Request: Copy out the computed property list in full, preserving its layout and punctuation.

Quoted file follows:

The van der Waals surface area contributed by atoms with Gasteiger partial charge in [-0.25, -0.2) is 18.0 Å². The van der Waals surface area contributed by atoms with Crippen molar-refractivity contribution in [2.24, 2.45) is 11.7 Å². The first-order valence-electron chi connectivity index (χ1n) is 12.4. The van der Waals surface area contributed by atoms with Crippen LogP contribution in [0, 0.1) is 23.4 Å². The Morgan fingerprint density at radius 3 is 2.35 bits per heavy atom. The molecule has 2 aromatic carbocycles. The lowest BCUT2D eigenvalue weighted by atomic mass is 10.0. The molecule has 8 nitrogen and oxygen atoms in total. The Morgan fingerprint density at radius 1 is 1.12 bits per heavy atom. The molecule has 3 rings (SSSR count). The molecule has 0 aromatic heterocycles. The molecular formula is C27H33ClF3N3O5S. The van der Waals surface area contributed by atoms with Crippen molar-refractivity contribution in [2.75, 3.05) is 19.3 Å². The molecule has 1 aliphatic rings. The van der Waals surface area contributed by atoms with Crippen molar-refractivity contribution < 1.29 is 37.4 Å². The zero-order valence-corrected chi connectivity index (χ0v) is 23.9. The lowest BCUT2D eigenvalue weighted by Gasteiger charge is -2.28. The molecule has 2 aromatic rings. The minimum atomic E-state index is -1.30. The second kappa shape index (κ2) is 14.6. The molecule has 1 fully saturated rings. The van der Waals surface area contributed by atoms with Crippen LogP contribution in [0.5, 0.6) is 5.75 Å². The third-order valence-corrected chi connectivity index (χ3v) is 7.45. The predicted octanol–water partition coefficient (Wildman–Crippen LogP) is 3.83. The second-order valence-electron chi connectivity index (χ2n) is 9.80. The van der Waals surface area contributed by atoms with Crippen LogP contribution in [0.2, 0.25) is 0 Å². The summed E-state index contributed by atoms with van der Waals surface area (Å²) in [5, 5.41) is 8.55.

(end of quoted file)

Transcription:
The van der Waals surface area contributed by atoms with Gasteiger partial charge in [-0.25, -0.2) is 18.0 Å². The van der Waals surface area contributed by atoms with Crippen molar-refractivity contribution in [2.24, 2.45) is 11.7 Å². The first-order valence-electron chi connectivity index (χ1n) is 12.4. The van der Waals surface area contributed by atoms with Crippen LogP contribution in [0, 0.1) is 23.4 Å². The Morgan fingerprint density at radius 3 is 2.35 bits per heavy atom. The molecule has 2 aromatic carbocycles. The lowest BCUT2D eigenvalue weighted by atomic mass is 10.0. The molecule has 8 nitrogen and oxygen atoms in total. The Morgan fingerprint density at radius 1 is 1.12 bits per heavy atom. The molecule has 3 rings (SSSR count). The molecule has 0 aromatic heterocycles. The molecular formula is C27H33ClF3N3O5S. The van der Waals surface area contributed by atoms with Crippen molar-refractivity contribution in [2.75, 3.05) is 19.3 Å². The molecule has 1 aliphatic rings. The van der Waals surface area contributed by atoms with Crippen molar-refractivity contribution < 1.29 is 37.4 Å². The zero-order valence-corrected chi connectivity index (χ0v) is 23.9. The lowest BCUT2D eigenvalue weighted by Gasteiger charge is -2.28. The molecule has 2 aromatic rings. The minimum atomic E-state index is -1.30. The second kappa shape index (κ2) is 14.6. The molecule has 1 fully saturated rings. The van der Waals surface area contributed by atoms with Crippen LogP contribution in [0.5, 0.6) is 5.75 Å². The third-order valence-corrected chi connectivity index (χ3v) is 7.45. The predicted octanol–water partition coefficient (Wildman–Crippen LogP) is 3.83. The second-order valence-electron chi connectivity index (χ2n) is 9.80. The van der Waals surface area contributed by atoms with Crippen LogP contribution in [0.2, 0.25) is 0 Å². The summed E-state index contributed by atoms with van der Waals surface area (Å²) in [5, 5.41) is 8.55.